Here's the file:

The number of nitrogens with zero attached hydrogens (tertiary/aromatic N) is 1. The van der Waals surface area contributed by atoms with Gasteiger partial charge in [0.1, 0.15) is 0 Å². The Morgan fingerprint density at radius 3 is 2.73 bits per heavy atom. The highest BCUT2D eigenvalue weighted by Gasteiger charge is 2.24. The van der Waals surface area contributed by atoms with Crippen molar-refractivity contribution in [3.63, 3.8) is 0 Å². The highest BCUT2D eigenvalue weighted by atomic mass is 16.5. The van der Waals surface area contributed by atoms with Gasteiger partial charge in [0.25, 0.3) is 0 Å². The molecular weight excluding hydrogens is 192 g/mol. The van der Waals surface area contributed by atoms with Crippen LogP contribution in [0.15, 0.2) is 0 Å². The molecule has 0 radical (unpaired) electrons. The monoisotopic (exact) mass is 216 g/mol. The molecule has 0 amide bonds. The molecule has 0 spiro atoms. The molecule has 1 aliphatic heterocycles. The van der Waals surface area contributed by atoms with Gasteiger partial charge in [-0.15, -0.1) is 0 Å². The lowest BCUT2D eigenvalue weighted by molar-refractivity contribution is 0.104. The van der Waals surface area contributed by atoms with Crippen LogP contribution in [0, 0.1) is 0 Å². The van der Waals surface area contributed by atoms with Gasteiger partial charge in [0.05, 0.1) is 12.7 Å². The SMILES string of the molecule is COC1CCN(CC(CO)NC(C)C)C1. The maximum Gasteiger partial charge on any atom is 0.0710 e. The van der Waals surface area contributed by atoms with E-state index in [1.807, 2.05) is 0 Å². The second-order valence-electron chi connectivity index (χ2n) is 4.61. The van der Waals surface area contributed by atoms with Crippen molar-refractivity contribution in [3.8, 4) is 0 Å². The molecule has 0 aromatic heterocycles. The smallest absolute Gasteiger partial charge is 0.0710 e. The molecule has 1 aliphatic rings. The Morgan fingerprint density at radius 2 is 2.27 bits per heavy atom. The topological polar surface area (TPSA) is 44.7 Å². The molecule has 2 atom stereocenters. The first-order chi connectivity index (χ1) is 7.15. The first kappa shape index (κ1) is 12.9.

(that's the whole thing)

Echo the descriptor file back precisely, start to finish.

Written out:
The number of nitrogens with zero attached hydrogens (tertiary/aromatic N) is 1. The van der Waals surface area contributed by atoms with Gasteiger partial charge in [0.1, 0.15) is 0 Å². The Morgan fingerprint density at radius 3 is 2.73 bits per heavy atom. The highest BCUT2D eigenvalue weighted by Gasteiger charge is 2.24. The van der Waals surface area contributed by atoms with Crippen molar-refractivity contribution in [3.63, 3.8) is 0 Å². The highest BCUT2D eigenvalue weighted by atomic mass is 16.5. The van der Waals surface area contributed by atoms with Gasteiger partial charge in [0.25, 0.3) is 0 Å². The molecular weight excluding hydrogens is 192 g/mol. The van der Waals surface area contributed by atoms with Crippen LogP contribution in [0.15, 0.2) is 0 Å². The molecule has 0 radical (unpaired) electrons. The monoisotopic (exact) mass is 216 g/mol. The molecule has 0 amide bonds. The molecule has 0 spiro atoms. The molecule has 1 aliphatic heterocycles. The van der Waals surface area contributed by atoms with Gasteiger partial charge in [-0.15, -0.1) is 0 Å². The lowest BCUT2D eigenvalue weighted by molar-refractivity contribution is 0.104. The van der Waals surface area contributed by atoms with Crippen LogP contribution in [0, 0.1) is 0 Å². The van der Waals surface area contributed by atoms with Gasteiger partial charge in [0.05, 0.1) is 12.7 Å². The SMILES string of the molecule is COC1CCN(CC(CO)NC(C)C)C1. The maximum Gasteiger partial charge on any atom is 0.0710 e. The van der Waals surface area contributed by atoms with E-state index in [1.807, 2.05) is 0 Å². The second-order valence-electron chi connectivity index (χ2n) is 4.61. The van der Waals surface area contributed by atoms with Crippen molar-refractivity contribution in [3.8, 4) is 0 Å². The molecule has 0 aromatic heterocycles. The smallest absolute Gasteiger partial charge is 0.0710 e. The molecule has 1 aliphatic rings. The Morgan fingerprint density at radius 2 is 2.27 bits per heavy atom. The topological polar surface area (TPSA) is 44.7 Å². The molecule has 2 atom stereocenters. The first-order chi connectivity index (χ1) is 7.15. The first kappa shape index (κ1) is 12.9.